Review and Recipe: A Gourmand's Life
Auguste Escoffier was a small man with large appetites – for food, for women, and for life. He transformed French cuisine, making it more accessible for everyday gourmands and giving chefs a level of respect they had never had before.
In the late 1800s, Escoffier worked at London's Savoy with Cesar Ritz, turning the restaurant into the "it" destination for European nobility. He also created timeless recipes in honor of the stars of the day, some of whom were linked romantically with Escoffier. His dishes are still recognized today, like Melba toast and Peach Melba, named for Australian singer Nellie Melba.
Escoffier and Ritz rose to worldwide prominence in their own partnership, opening the Ritz in Paris and the Carlton in London, both of which immediately found success.
During his time in London, Escoffier lived apart from his long-suffering wife, the poet Delphine Daffis, who knew of his dalliances but looked the other way. Author N.M. Kelby offers a fictional account of the winter of Escoffier's life, when Delphine begs him to create a dish in her honor so that the world will know that she existed and that her husband loved her. After all, his lovers like Melba and the actress Sarah Bernhardt were honored many times with Escoffier's recipes.
Delphine enlists the help of a servant girl named Sabine to convince her husband to do this one simple thing. However, Escoffier contends, it isn't simple at all, that his love for Delphine can't be captured by a list of ingredients. And he is completely overwhelmed with the task of writing his life's story, The Complete Escoffier: A Memory in Meals.
As Delphine declines in health, her need for a dish from Escoffier becomes more desperate and she places orders for exotic ingredients from local grocers to tempt him. Escoffier and Sabine deal with the overwhelming food delivered to their door and, as they cook together, he retreats more and more into his memories of the past, where his moods and his deepest emotions were embodied in flavor and seasoning.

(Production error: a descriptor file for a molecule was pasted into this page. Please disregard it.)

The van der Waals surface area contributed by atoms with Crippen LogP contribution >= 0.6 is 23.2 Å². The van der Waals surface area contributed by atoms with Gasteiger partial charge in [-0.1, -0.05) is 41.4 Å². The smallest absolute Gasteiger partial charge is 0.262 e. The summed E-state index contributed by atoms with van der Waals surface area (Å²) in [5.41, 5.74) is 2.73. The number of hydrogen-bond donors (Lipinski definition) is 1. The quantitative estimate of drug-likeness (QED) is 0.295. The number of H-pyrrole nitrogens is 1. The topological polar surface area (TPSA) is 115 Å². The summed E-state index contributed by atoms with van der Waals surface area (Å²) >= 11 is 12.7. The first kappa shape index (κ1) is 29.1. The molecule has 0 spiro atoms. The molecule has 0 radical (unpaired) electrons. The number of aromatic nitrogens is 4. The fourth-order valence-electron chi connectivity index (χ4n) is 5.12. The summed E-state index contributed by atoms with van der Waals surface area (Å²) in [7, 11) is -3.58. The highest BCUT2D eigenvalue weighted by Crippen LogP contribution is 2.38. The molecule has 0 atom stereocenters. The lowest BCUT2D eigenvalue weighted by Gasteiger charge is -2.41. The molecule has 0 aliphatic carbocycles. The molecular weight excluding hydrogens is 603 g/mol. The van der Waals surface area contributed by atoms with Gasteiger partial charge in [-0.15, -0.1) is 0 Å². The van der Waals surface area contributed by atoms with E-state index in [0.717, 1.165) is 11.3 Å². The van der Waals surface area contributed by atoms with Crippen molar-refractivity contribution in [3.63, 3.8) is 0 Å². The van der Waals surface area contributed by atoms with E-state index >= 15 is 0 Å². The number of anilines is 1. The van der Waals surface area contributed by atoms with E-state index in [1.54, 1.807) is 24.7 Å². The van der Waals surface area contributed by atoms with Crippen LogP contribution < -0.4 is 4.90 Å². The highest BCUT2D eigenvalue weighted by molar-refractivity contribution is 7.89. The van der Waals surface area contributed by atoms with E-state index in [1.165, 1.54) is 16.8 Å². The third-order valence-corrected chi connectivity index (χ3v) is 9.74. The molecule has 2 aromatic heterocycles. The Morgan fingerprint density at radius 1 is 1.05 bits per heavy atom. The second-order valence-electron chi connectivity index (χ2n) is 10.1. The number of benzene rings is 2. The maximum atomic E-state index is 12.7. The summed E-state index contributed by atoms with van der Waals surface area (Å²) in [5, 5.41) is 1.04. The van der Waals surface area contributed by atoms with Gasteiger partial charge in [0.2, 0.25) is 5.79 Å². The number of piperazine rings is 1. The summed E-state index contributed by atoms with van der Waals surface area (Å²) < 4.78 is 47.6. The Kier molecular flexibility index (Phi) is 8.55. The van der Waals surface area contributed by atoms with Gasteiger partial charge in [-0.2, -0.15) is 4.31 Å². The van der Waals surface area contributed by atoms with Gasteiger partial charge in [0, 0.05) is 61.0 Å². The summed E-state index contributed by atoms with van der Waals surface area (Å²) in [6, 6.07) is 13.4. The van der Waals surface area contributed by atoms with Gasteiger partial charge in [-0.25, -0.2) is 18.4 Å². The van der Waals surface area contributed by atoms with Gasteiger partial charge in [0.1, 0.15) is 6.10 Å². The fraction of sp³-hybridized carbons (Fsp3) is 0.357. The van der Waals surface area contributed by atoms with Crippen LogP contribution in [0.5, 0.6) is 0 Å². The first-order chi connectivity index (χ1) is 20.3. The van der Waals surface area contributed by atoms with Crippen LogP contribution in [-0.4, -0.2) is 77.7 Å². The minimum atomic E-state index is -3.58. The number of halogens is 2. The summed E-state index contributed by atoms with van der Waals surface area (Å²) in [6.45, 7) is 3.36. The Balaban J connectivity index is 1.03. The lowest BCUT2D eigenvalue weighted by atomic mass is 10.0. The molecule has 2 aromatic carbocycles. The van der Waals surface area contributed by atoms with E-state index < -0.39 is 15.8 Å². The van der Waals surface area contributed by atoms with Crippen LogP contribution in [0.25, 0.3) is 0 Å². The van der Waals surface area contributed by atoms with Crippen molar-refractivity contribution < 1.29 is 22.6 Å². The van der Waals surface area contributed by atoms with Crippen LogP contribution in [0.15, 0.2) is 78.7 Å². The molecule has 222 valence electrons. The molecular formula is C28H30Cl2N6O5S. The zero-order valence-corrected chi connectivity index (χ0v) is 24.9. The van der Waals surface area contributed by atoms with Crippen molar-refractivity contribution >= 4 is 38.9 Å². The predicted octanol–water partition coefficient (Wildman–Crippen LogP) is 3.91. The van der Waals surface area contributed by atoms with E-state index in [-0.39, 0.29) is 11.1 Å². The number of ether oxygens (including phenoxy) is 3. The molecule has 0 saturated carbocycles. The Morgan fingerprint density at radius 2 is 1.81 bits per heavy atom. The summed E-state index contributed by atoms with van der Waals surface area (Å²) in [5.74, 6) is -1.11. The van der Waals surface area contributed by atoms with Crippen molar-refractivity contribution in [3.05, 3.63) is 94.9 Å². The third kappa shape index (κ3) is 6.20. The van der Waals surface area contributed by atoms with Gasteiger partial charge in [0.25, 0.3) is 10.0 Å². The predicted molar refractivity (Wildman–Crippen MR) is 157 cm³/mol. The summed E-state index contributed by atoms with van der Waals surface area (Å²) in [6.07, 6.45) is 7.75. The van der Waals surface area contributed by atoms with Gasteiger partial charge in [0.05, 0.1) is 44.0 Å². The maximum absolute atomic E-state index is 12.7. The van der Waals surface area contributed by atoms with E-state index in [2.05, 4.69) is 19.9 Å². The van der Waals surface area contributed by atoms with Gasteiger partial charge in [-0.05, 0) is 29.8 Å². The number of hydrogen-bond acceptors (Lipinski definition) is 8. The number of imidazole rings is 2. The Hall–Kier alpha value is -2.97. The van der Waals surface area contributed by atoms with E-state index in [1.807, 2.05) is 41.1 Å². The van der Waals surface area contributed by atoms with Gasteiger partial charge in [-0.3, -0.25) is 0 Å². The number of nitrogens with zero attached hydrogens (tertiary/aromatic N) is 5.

Kelby's writing captures the sensual nature of food and the euphoria brought on by that one perfect dish. She describes the cooking process and the sensory overload of fresh ingredients in a way that is unique and evocative. Consider this passage when Escoffier feeds caviar to Sarah Bernhardt:
"From the darkest beluga to the golden almas, creamy and subtle, to the osetra, with its hint of walnuts and cream, to the small gray eggs of the sevruga, with its overwhelming flavor of the sea, Escoffier fed Sarah a universe of moons."
Proving that love and longing can be expressed through food.
Recipe: Truffle Fries
Here is the deal: Truffles are the "fruiting body" of an underground mushroom. Otherwise known as a fungus. The most charitable word I can use for a truffle's taste is "pungent." While I know they are highly prized in haute cuisine, they are not my favorite thing. I prefer truffle oil – mainly because it contains no truffle at all but is just a flavored olive oil. Trust me, though, if you sprinkle truffle oil over french fries, you'll be transported into heaven just as quickly as if you were sharing lobsters with Escoffier.
Here's the basic recipe: Cook fries the way you like them. This can be homemade fries that you've baked, or store-bought fries that you fry in oil. But they should be crispy on the outside. Put the hot fries in a bowl and quickly toss with sea salt and 1 Tablespoon of truffle oil. Eat them all quickly. Whether you share them or not is up to you.